Confirmation bias occurs when an individual looks for and uses the information to support their own ideas or beliefs. It also means that information not supporting their ideas or beliefs is disregarded.
Confirmation bias often happens when we want certain ideas to be true. This leads individuals to stop gathering information when the retrieved evidence confirms their own viewpoints, which can lead to preconceived opinions (prejudices) that are not based on reason or factual knowledge. Individuals then pick out the bits of information that confirm their prejudices.
Confirmation bias has a long history. In 1620, Francis Bacon described confirmation bias as: “Once a man’s understanding has settled on something (either because it is an accepted belief or because it pleases him), it draws everything else also to support and agree with it. And if it encounters a larger number of more powerful countervailing examples, it either fails to notice them, or disregards them, or makes fine distinctions to dismiss and reject them, and all this with much dangerous prejudice, to preserve the authority of its first Conceptions.” (Bacon 1620)
In 2015, the former president of the National Lipid Association advocated for statin use in the elderly (Toth 2015) He cited one RCT of statin therapy (the PROSPER study), which reported a reduction in cardiovascular events in the elderly. However, he ignored the other published RCT of statins in older patients (CORONA), which reported no significant reduction in cardiovascular events (Dubroff 2017)
Mendel and coworkers investigated whether confirmation bias among doctors and medical students leads to poor diagnostic accuracy. He found that 13% of psychiatrists and 25% of students showed confirmation bias when searching for new information after having made a preliminary diagnosis. These participants were significantly less likely to make the correct diagnosis.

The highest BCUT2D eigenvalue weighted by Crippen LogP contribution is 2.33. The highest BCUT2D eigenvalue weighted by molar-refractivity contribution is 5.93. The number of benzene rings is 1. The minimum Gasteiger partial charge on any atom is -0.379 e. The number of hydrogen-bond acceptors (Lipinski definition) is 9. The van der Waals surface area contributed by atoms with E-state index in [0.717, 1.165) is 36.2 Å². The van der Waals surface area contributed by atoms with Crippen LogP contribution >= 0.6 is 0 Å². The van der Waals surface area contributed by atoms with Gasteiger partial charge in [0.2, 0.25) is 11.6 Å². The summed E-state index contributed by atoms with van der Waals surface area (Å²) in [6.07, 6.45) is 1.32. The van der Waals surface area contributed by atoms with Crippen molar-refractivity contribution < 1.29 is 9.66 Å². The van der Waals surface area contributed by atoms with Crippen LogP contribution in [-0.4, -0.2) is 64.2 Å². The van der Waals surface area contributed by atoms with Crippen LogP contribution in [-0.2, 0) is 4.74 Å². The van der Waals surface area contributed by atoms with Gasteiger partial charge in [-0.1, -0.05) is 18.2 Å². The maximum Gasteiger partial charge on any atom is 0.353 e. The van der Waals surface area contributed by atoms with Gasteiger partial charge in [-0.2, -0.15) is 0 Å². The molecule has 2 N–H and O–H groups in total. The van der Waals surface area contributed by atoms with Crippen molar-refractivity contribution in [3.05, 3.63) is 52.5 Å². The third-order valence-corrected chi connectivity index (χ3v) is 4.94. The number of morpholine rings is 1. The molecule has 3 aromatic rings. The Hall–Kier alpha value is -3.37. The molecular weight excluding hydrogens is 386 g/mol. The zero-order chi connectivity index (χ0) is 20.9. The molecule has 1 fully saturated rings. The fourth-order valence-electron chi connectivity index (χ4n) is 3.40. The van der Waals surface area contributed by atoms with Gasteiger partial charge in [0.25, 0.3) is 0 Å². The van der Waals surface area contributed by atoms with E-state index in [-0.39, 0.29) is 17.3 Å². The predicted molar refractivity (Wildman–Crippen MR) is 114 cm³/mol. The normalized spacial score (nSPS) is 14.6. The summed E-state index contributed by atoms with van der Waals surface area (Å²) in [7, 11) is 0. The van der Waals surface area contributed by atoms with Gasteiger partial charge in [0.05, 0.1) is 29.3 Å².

The impact of confirmation bias can be at the level of the individual all the way up to institution level. DuBroff showed that confirmation bias influenced expert guidelines on cholesterol and was highly prevalent when conflicts of interests were present (DuBroff 2017). He found that confirmation bias occurred due to a failure to incorporate evidence, or through misrepresentation of the evidence, which had the potential to skew guideline recommendations
Methods to avoid confirmation bias include rigorous protocols for searching for and reporting relevant information.
As opposed to literature reviews, systematic reviews search for, appraise and where relevant summarise the results of ALL available relevant evidence on a particular research question. Following a protocol for executing the literature searches and pre-specifying inclusion and exclusion criteria can avoid confirmation bias.
Editorial review of papers submitted for publication should include consideration of whether the authors have been biased in their inclusion or reporting of information relevant to their research study (of any kind). In addition, taking account of conflicts of interest is important to prevent confirmation bias.